Vice Admiral Bimal Verma withdraws supersession plea
Bimal Verma, who heads the Andaman and Nicobar Command in Port Blair, would have been the senior-most officer in the navy on May 31 when Admiral Sunil Lanba retires.
Vice Admiral Bimal Verma, who challenged the appointment of his junior Vice Admiral Karambir Singh as the next navy chief, withdrew his petition from the Armed Forces Tribunal on Monday with the liberty to file a fresh plea, his lawyer said.
The move comes two days after the defence ministry rejected Verma’s statutory complaint challenging Singh’s appointment as the next navy chief. Rejecting his April 10 complaint, the ministry said while seniority plays an important role in the appointment of service chiefs, it is not the sole determining factor.
“In view of the new development, we will file a fresh plea in AFT on Tuesday,” said Verma’s lawyer Ankur Chhibber, adding that the matter was likely to be heard on Wednesday.
Verma, who heads the Andaman and Nicobar Command in Port Blair, would have been the senior-most officer in the navy on May 31 when Admiral Sunil Lanba retires. But the government decided against appointing him the next navy chief and opted for Singh who currently heads the Visakhapatnam-based Eastern Naval Command.
Dismissing Verma’s plea last week, the ministry said it had been carefully examined and found to be devoid of merit. It added that the government was satisfied that the selection process was fair and transparent.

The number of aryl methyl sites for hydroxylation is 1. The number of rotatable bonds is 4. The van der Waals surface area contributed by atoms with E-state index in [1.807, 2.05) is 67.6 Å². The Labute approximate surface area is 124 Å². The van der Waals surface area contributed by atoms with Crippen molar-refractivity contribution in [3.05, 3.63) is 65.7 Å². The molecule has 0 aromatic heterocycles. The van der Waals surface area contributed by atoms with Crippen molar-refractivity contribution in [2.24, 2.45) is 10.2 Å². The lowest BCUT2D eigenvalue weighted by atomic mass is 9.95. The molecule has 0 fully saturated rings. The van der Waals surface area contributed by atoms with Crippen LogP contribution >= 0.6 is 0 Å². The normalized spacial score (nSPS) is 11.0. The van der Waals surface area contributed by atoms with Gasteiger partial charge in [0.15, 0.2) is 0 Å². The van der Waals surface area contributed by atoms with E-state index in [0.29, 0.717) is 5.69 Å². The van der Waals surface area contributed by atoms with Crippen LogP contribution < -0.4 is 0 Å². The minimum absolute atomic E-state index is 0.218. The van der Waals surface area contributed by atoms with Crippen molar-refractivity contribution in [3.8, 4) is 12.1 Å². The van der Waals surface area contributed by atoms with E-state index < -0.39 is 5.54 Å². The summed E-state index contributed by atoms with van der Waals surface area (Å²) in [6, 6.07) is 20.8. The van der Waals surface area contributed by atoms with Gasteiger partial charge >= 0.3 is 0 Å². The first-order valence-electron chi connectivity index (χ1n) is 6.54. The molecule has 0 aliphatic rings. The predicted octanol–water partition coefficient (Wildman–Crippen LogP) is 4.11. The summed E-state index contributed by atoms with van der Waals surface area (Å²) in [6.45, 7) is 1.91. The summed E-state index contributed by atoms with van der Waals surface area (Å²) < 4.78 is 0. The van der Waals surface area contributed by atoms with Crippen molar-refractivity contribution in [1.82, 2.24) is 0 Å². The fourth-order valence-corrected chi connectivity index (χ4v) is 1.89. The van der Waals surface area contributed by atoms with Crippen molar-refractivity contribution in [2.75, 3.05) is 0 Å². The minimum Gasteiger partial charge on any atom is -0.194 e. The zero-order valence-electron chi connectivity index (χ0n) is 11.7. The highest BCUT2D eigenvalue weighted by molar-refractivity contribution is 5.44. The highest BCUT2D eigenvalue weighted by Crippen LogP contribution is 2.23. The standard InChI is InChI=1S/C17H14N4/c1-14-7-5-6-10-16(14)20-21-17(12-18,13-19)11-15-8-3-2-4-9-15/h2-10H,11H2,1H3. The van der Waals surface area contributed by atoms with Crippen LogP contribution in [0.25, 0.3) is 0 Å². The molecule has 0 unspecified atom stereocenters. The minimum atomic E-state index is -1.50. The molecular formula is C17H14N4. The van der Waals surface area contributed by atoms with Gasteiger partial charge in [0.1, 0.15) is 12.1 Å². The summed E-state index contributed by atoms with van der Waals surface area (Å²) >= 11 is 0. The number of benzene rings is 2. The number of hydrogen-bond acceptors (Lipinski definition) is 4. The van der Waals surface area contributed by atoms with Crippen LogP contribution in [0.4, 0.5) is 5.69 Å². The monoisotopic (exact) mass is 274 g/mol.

The government announced on March 23 that Admiral Singh will take over as the next navy chief when Admiral Lanba retires, superseding Verma who would have been the senior-most naval officer on that date.
Verma moved the AFT against his supersession on April 8, seeking to know the criteria followed to make such top appointments and also demanded that Singh’s appointment be quashed. He, however, withdrew his plea a day later after the AFT asked him to first raise the issue of his supersession with the defence ministry. It was after this that he filed a statutory complaint on April 10, requesting the ministry that his plea be addressed in 10 days.
Verma moved the AFT again on April 23 after the 10-day period ended and there was no response from the ministry. Hearing the matter on April 25, the tribunal asked the ministry to address Verma’s complaint within three weeks. With the government having responded, Verma will now challenge its decision — the reason for filing a fresh plea.
While seniority is usually followed when a new service chief is named, there have been instances when the government has overlooked it. When General Bipin Rawat was named army chief in December 2016, the National Democratic Alliance (NDA) government ignored the seniority principle and superseded two lieutenant generals who were senior to Rawat.
Then-defence minister Manohar Parrikar had then famously said that if seniority was the only criterion then the computer could have selected a service chief on the basis of date of birth and there was no need to follow a rigourous procedure spanning months, analyse Intelligence Bureau reports of candidates or seek the approval of the Appointments Committee of the Cabinet.
The United Progressive Alliance (UPA) government also overlooked seniority in 2014 when Admiral Robin Dhowan superseded a senior officer to become the navy chief.